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Keeping It Short
After some complaints about the length of yesterday’s newsletter, I will try to keep this one short, and that’s appropriate because I need to delve into the world of short-selling.
For the uninitiated, short-selling involves borrowing a stock and then selling it. If it goes down, the short-seller can pocket a permanent profit by buying it back for a lower price and giving it back to the owner. If it goes up, the potential losses are infinite. As stocks tend to go up over time, and short positions cost more than long positions because of the need to pay interest to the owner, short-selling understandably tends to be a small proportion of the total market.
However, shorting still plays a critical role in maintaining market hygiene. At a broad level, short positions can be part of risk management, and they can also help to amplify the skills of quantitative stockpickers, by pairing under- and over-valued stocks and betting on the difference to narrow. The possibility of short-selling also helps keep the market honest by giving some investors an incentive to find companies that are too expensive and bringing their share prices down. Short-sellers can often be essential to revealing fraud.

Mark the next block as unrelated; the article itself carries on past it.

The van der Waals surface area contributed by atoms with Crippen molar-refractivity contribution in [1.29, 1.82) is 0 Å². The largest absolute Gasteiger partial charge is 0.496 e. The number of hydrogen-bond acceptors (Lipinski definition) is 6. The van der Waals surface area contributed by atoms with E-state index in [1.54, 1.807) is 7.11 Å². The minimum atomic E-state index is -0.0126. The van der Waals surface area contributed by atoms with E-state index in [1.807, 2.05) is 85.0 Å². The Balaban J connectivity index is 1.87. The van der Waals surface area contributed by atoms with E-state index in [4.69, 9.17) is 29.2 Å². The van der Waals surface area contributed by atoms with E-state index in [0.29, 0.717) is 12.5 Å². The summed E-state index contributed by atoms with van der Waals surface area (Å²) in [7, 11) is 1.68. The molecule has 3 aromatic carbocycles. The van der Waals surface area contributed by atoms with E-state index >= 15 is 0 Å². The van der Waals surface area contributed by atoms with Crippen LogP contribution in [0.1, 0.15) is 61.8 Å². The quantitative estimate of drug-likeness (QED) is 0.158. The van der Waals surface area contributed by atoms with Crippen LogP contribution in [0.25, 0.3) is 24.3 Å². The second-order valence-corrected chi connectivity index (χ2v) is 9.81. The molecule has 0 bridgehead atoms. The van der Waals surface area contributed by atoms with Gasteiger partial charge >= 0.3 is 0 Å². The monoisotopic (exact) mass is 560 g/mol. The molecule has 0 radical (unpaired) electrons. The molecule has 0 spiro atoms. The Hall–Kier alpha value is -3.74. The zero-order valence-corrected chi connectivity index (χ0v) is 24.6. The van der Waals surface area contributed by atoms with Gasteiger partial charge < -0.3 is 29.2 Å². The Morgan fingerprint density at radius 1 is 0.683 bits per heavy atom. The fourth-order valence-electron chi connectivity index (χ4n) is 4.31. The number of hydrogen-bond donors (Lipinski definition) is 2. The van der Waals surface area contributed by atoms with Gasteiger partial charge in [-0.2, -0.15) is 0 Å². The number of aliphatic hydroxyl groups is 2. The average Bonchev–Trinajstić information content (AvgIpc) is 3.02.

Despite this, short-sellers tend to be unpopular. Back in the week that Lehman Brothers collapsed in 2008, for example, there was an outcry, and one of regulators’ first acts was to ban short-selling on a range of financial companies. In the long run, those stocks still fell a lot further. And now that authoritative histories of that era are being written, it’s noticeable that almost nobody puts any blame on short-sellers. All they were doing, we can now see, was betting on the eventual doom of companies that were already doomed.
So although some schadenfreude is inevitable when short-sellers get into trouble, it is generally misplaced. And that is particularly the case now. They are in trouble to a quite alarming extent.